It’s really not obvious to some people. I’ve seen the exact idea put forth and used. Also in this very thread someone asked if the chef concept could be equated with the Artifact crafter concept. I’ve seen people desire to play vegan Vampires, too. Nothing is really obvious to some people until you point it out to them.

SrGrvsaLot:
but what about a confectioner whose cherry cordials unleash a patron’s dark desires?

John:
Sounds like a stunt or a custom Charm.

SrGrvsaLot:
Or a mother whose home-made soup is so wholesome it can miraculously cure the sick and heal the wounded?

John:
I don’t think Creation should have potion crafters cranking out healing in a bottle and don’t see how this is different.

SrGrvsaLot:
What about banquets so delicious, all other food, forever after, is bland and unsatisfying?

John:
This actually happens without magic. It’s called Chipotle.

SrGrvsaLot:
And that’s not to mention that something like celestial wine requires a certain degree of specialized craft to make.

John:
Yeah, but it requires those peaches. That’s kind of important. Because in every other case, you’re dealing ostensibly with nothing at all that’s magical. Peaches of immortality and Zarlath honey are not actually the products of good cooking, but try to make Zarlath tinctures or celestial wine without them.

Holden:
This generally sounds like Fair Folk and spirit mojo, not so much crafting an artifact souffle.

A Solar can prepare a banquet so exquisite that princes will fight over his services, but that just means that ultimately that just boils down to an amazingly satisfying meal, not one that fans your passions or restores health levels. That sort of thing is probably in the wheelhouse of a Solar who has really hardcore specialized as a chef, but at the outside, that would be custom Craft Charms, not artifacts.

SrGrvsaLot:
The difference between something like cooking and what you are apparently defining as “artifacts” is not one of epic tone, but of the ephemeral versus the permanent.

John:
Yes, a meal is intrinsically ephemeral, but so is a song or a kiss, and it would be absurd to say that there is no place for the fantastic in them.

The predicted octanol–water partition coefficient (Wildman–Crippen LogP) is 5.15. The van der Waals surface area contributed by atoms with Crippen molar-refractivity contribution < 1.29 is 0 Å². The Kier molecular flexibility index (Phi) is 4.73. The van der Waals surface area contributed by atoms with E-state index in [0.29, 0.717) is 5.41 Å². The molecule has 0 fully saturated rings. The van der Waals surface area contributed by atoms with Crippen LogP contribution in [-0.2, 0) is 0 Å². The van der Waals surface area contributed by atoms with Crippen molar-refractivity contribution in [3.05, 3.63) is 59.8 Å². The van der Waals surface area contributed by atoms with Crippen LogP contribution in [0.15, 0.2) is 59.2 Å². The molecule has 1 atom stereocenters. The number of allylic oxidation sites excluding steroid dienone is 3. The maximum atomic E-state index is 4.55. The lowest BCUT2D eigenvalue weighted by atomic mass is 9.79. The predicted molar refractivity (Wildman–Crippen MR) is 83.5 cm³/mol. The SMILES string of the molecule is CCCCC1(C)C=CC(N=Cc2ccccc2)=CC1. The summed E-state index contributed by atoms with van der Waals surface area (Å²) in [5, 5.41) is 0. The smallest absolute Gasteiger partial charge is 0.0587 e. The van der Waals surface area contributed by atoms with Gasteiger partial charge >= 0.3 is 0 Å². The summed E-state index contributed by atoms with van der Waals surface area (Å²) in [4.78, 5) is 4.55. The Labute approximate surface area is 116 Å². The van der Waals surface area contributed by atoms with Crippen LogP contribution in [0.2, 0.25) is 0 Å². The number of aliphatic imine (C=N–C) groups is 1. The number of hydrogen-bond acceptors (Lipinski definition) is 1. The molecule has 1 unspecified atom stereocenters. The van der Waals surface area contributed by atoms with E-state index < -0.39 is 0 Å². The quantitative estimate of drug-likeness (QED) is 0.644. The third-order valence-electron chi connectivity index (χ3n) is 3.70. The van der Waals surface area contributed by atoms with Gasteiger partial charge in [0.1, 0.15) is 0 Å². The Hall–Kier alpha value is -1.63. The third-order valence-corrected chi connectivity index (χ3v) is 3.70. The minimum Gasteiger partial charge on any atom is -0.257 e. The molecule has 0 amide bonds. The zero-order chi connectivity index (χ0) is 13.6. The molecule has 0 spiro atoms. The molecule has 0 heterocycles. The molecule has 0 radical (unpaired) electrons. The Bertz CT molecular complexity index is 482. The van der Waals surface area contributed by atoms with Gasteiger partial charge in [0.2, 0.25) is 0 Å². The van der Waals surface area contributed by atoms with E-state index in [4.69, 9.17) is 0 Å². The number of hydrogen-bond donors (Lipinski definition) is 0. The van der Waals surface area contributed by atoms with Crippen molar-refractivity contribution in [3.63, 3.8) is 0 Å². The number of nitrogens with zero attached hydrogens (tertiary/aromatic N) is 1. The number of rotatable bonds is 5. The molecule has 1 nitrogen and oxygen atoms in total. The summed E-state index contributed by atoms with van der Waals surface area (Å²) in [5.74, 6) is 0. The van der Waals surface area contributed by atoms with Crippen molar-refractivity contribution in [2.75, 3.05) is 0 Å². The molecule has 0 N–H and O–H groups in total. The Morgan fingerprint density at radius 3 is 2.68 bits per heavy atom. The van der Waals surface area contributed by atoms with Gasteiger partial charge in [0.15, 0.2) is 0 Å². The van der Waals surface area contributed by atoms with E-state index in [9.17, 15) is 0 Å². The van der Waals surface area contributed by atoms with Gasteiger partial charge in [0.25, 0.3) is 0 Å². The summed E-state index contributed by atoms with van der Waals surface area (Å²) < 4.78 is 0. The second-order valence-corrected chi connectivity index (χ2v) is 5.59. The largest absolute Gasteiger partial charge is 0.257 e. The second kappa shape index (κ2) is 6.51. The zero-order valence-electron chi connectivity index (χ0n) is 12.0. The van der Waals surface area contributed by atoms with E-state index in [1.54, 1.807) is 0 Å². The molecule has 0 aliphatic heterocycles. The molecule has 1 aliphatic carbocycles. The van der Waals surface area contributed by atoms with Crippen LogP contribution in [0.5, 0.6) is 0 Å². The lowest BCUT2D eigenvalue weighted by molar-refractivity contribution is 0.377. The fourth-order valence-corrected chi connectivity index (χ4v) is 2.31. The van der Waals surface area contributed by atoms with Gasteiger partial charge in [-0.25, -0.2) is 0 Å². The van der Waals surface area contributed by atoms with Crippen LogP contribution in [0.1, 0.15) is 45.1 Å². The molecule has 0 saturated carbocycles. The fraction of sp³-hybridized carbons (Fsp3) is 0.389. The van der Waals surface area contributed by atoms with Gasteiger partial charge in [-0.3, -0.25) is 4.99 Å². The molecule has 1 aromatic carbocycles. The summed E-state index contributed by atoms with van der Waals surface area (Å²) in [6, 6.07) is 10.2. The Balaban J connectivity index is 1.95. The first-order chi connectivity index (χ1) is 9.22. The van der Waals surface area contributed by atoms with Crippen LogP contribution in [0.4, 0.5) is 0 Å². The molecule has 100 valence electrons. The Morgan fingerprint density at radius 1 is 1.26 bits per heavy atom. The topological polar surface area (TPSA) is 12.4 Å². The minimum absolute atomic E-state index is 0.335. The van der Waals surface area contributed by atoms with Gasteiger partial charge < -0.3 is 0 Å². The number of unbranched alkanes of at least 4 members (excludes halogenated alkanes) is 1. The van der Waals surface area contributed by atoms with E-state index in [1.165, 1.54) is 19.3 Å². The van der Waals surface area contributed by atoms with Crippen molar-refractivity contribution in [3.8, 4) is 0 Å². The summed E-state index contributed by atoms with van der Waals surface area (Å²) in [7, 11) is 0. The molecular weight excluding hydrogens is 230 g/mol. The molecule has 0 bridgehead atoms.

Holden:
You can’t craft an artifact kiss or song, either, generally speaking.

Beatrix:
Okay, any of y’all watch Chef’s Table? It’s all about some of the major important working chefs. The first episode opens with footage of an earthquake – me and the friends I watched it with all went ‘wait, did we cue the right thing? did I fuck up?’ – then wheels of cheese languishing in broken and busted cellars. It opened like this because the chef featured had heard about that calamity, had realised it would destroy the economy associated with the cheese (and possibly the life of the cheeses in the sense of the cultures used and so on, if those producers went bankrupt). So he created a simple recipe that used the cheese, began publicising it using his enormous talent and reputation, and thus saved parmesan reggiano and the producers, by making this recipe popular.

If you cannot bump that up to Exalted without ‘BUT THE CHEESE IS MAGIC’ then I feel like you’re missing a point. You barely have to change a thing to make that story Exalted, to make a chef capable of changing the face of Creation, using cheese. You certainly don’t need to mangle the place of artefacts within the game to make a chef an amazing character with an incredible narrative, all about the food they’ve made and their epic skill in making food. In Exalted terms that chef would have saved a region, saved lives and an economy, not just from damage but from the Wyld because if a region loses it’s economy in Creation what happens? There are no friendly countries offering financial aid. There are predators waiting on the sidelines to strip the flesh from their bones though.

So after watching this, we all said “Massimo Battura is a goddamn solar”.

John:
Beatrix gets it. A region could literally fall into the Wyld if trade were demolished, especially after a loss of life. Using a recipe to stave off disaster is absolutely in the Solar wheelhouse. No magic cheese dinner needed. Just the profound understanding of cooking and ingredients on a level that he could develop a recipe easy enough for everyone to follow.


Kath:
Assuming that the Realm is still as Artifact-heavy as in previous editions, I have a question:

How does that tally with the fact that the average group of Solars will have half a dozen extra artifact weapons and armour after their first encounter with a group of Dragonblooded? I’m not sure how a GM is meant to keep artifacts feeling super-special-rare-awesome if one of the default opponents for the the basic PC splat comes loaded down with at least a couple of artifacts each.

John:
When I was a baby, I had a teddy bear, and it was the best bear. It had powers. It could keep the devils away. I still think about it sometimes. And I am not sure, given my history, that the bear didn’t have powers—if only because there was very little else that could get me to sleep when I was burning with fever, or when the things in the shadows came crawling and whispering my name.